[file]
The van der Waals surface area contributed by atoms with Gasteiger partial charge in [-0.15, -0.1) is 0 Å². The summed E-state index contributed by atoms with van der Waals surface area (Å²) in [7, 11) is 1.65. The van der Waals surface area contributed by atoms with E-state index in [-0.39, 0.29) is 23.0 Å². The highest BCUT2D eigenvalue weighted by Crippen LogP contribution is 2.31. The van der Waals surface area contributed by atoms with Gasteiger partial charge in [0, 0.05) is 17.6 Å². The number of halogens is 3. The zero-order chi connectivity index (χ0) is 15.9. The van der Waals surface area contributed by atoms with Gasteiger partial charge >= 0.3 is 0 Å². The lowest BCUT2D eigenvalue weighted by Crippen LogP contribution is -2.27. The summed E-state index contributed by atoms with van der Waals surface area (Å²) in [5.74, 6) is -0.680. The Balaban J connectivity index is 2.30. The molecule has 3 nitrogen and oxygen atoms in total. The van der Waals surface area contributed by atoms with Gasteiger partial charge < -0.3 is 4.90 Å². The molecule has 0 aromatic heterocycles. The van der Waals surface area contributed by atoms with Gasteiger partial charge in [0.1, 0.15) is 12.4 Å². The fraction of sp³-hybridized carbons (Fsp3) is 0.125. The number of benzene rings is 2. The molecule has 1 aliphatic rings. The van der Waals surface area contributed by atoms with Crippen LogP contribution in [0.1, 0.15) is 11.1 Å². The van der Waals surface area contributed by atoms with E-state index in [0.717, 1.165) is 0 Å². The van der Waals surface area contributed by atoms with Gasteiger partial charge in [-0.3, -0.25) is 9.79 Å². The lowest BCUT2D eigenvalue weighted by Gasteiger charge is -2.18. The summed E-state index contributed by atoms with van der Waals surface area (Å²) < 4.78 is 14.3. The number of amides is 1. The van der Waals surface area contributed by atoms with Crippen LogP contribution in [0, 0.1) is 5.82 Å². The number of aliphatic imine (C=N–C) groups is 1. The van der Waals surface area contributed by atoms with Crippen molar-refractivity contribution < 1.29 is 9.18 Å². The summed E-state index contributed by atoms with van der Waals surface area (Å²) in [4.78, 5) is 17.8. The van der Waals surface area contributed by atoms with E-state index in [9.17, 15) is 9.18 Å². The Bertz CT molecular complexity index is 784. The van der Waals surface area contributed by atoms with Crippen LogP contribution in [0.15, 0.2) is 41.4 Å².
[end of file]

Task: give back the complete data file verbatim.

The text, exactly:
The van der Waals surface area contributed by atoms with Gasteiger partial charge in [-0.15, -0.1) is 0 Å². The summed E-state index contributed by atoms with van der Waals surface area (Å²) in [7, 11) is 1.65. The van der Waals surface area contributed by atoms with E-state index in [-0.39, 0.29) is 23.0 Å². The highest BCUT2D eigenvalue weighted by Crippen LogP contribution is 2.31. The van der Waals surface area contributed by atoms with Gasteiger partial charge in [0, 0.05) is 17.6 Å². The number of halogens is 3. The zero-order chi connectivity index (χ0) is 15.9. The van der Waals surface area contributed by atoms with Gasteiger partial charge >= 0.3 is 0 Å². The lowest BCUT2D eigenvalue weighted by Crippen LogP contribution is -2.27. The summed E-state index contributed by atoms with van der Waals surface area (Å²) in [5.74, 6) is -0.680. The Balaban J connectivity index is 2.30. The molecule has 3 nitrogen and oxygen atoms in total. The van der Waals surface area contributed by atoms with Gasteiger partial charge < -0.3 is 4.90 Å². The molecule has 0 aromatic heterocycles. The van der Waals surface area contributed by atoms with Gasteiger partial charge in [0.1, 0.15) is 12.4 Å². The fraction of sp³-hybridized carbons (Fsp3) is 0.125. The number of benzene rings is 2. The molecule has 1 aliphatic rings. The van der Waals surface area contributed by atoms with Crippen LogP contribution in [0.1, 0.15) is 11.1 Å². The van der Waals surface area contributed by atoms with E-state index in [0.717, 1.165) is 0 Å². The van der Waals surface area contributed by atoms with Gasteiger partial charge in [-0.3, -0.25) is 9.79 Å². The lowest BCUT2D eigenvalue weighted by Gasteiger charge is -2.18. The summed E-state index contributed by atoms with van der Waals surface area (Å²) < 4.78 is 14.3. The number of amides is 1. The van der Waals surface area contributed by atoms with Crippen LogP contribution in [0, 0.1) is 5.82 Å². The number of aliphatic imine (C=N–C) groups is 1. The van der Waals surface area contributed by atoms with Crippen molar-refractivity contribution < 1.29 is 9.18 Å². The summed E-state index contributed by atoms with van der Waals surface area (Å²) in [4.78, 5) is 17.8. The van der Waals surface area contributed by atoms with E-state index in [9.17, 15) is 9.18 Å². The Bertz CT molecular complexity index is 784. The van der Waals surface area contributed by atoms with Crippen LogP contribution in [0.15, 0.2) is 41.4 Å².